There are very few TRUE masters of the cinematic art form, and if there is one that I would campaign all my efforts towards, it would be the one and only David Fincher. One of the most constant American filmmakers working today, and a true maverick of the technical form of film, Fincher places just as much emphasis and importance on the visuals of his films as he does the narrative. Gone Girl is an American masterpiece! Playing with the dynamics of marriage, point of view story-telling and some of the best editing this year, the film is easily one of the most entertaining, captivating and thrilling experiences of the last decade. Dealing with very real issues of privacy, media coverage, corrupt news outlets and the private issues of marriage, Gone Girl is a heightened cinematic tale of the consequences of people’s real and average actions. Many say that Fincher is a man of much hubris; concocting elements of hyper-drama, mystery, tension and thrills in his films, and he just may be. Thankfully, Fincher’s filmography, including Girl With the Dragon Tattoo, The Curious Case of Benjamin Button, Zodiac, Fight Club and of course, a generation defining The Social Network just may prove why. With Fincher, there are hardly degrees of awful, mostly, degrees of sick, twisted and utterly brilliant. Ben Affleck, Tyler Perry, and of course, Rosamund Pike give career best performances in the film that introduces us to another mandatory viewing film for couples who are thinking of getting married, or are already married. Gone Girl is a film that highlights the danger that exists when communication disappears in so many relationships. Overall, Gone Girl is simply the best film in each and every category of filmmaking; editing, score, directing, acting, cinematography and most of all, screenplay. I mean, how else could you describe a line like this? “When I think of my wife, I always think of the back of her head. I picture cracking her lovely skull, unspooling her brain, trying to get answers. The primal questions of a marriage: What are you thinking? How are you feeling? What have we done to each other? What will we do?” I rest my case. If you haven’t already seen this film, be gone and watch it now and bask in the awesomeness you have been missing thus far.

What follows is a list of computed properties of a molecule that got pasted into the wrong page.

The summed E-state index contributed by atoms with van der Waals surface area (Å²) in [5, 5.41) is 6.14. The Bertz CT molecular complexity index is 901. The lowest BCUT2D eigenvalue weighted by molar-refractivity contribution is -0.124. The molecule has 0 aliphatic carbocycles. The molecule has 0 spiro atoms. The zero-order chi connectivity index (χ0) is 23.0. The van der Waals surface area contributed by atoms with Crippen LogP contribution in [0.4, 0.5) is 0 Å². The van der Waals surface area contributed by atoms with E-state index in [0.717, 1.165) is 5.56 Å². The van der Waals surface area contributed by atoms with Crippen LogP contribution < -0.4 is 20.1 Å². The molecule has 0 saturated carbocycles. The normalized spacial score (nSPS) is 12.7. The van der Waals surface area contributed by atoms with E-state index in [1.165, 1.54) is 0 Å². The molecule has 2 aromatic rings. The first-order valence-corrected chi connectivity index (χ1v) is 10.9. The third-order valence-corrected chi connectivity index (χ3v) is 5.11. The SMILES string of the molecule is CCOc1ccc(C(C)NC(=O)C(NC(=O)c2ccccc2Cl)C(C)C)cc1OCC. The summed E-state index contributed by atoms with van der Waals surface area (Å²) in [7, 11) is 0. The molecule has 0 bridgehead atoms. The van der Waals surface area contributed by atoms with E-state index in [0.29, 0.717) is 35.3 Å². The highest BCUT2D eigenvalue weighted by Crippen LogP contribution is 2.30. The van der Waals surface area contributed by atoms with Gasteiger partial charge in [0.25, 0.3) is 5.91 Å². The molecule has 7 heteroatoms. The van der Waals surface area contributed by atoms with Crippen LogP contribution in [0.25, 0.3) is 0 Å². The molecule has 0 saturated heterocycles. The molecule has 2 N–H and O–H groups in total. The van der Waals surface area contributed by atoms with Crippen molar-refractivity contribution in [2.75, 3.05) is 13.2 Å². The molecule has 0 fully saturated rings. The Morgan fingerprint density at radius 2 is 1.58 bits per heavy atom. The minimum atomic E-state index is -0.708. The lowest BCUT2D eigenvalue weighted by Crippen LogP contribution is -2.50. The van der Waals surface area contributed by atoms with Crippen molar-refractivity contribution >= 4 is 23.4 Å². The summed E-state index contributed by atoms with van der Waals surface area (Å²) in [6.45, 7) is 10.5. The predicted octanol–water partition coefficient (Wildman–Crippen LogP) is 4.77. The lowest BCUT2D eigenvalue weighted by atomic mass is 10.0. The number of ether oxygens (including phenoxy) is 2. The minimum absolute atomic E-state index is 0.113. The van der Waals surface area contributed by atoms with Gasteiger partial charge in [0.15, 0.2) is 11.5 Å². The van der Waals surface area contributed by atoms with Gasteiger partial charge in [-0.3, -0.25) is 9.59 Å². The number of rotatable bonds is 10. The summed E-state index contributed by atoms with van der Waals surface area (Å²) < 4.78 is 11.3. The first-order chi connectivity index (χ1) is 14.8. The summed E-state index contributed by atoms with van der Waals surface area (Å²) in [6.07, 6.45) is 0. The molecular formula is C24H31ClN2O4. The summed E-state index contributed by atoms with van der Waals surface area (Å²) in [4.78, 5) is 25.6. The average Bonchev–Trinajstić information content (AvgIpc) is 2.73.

Honourable Mentions: Big Hero 6, Birdman or (The Unexpected Virtue of Ignornace), Dawn of the Planet of the Apes, Foxcatcher, Guardians of the Galaxy, Nightcrawler, The Imitation Game, The Maze Runner, The Theory of Everything and This Is Where I Leave You.
So there you have it folks, our best of the year summed up in fourteen films. We hope that you had as much fun reading this as we did putting it together for you. After 208 new films screened this year, one of the most gratifying aspects of what we do here at Night Film Reviews is hearing back from our readers, with their thoughts, praise or rebuttals of all our suggestions. We couldn’t be happier pointing you to films you may have never given a chance to, hear of, or seen if it wasn’t for our suggestions. All art is highly subjective, and the same can be said with cinema. Cinema, being one of our favourite art forms, is one that excels on emotion, soars with heart and tells a story that can be either relatable or a complete escape for viewers. It is simply for this reason that we love it! We hope that the above list offers so many of these similar experiences, and most importantly, brings a big smile to your face or offers a challenging conversation with a complete stranger. Here’s looking to the films of 2015!